Use them as part of your warm up prior to training and on off days for active recovery. Do static stretches following your training or later in the evening.
Okay these are my new front squat videos. I took a video at a different angle for each set and one vid of no weight on the bar. I still find it hard to hold my arms up higher. The videos are in reverse order so start at the bottom.
So looking at the videos it seem like I'm doing ok lower body wise but upper body wise I'm off.
You need to learn to stay more upright when you front squat. Try getting a huge belly full of air before you unrack. Contract your whole body and keep tight. Lead with your chest, chest up the whole time. Spead the floor so your hips open up. Get a stronger back.
That looked better, to use the clean grip you prob need more flexibilty in your wrists.
go lower, stop thrusting your hips forward.. Id even suggest to not lock out at the top cause it seems like your bobbing around hard.. Unless its your camera..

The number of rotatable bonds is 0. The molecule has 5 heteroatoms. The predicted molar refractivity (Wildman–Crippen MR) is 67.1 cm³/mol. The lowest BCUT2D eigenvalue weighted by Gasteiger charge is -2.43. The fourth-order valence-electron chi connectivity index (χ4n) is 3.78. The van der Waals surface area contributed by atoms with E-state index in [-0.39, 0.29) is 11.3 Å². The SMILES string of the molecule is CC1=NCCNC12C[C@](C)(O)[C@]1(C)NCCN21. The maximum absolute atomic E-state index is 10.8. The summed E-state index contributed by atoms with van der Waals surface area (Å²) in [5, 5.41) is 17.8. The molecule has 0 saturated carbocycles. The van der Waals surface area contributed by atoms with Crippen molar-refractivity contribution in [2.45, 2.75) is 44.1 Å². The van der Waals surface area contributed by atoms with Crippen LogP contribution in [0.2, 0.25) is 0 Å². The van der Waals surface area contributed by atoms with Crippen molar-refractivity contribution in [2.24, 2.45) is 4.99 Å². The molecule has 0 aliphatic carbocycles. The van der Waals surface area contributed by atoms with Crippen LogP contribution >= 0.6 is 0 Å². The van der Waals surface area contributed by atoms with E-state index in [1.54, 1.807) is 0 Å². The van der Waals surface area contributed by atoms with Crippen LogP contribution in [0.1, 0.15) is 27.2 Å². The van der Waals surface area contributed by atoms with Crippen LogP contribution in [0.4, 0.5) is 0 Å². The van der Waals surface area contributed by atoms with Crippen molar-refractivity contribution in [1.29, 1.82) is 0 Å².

Cross arm with weight Second set http://s37.photobucket.com/albums/e5...=fronts001.mp4
Cross arm with weight Third set http://s37.photobucket.com/albums/e5...=fronts002.mp4
It seems that I went down lower on the third set. Atleast I did one whole set alright hopefully I'll get all sets done currently next week.
That looks really good. Elbows are up, torso is vertical. Your last rep on the first video was the lowest, and was right around parallel.
In the second vid the first rep it looked like you shifted forward on your feet, but everyone there after was good.
As you increase mobility and strength, you'll be able to get deeper and deeper. Currently you are a few degrees short of femoral parallel. That aside, looks good though, a big improvement.
Looks good. You are progressing, which is great.
Next step is to improve calf (specifically the soleus) flexibility that way you can push your knees further forward.
I noticed in the final video that your feet seem to rock: ie. As you bring the weight down you lift your toes off the floor. Try to keep your foot flat, with the weight evenly spread out between the heel and the mid/forefoot. By gaining calf flexibility and equal wieght distribution in the foot, you'll be able to push your knees further forward (while keeping proper weight distribution on the foot), allowing you to go deeper while still maintaining an upright position.
I think Derick hired a lookalike for those latest vids because they look so different from the ones in the first post.
But seriously, good progress there.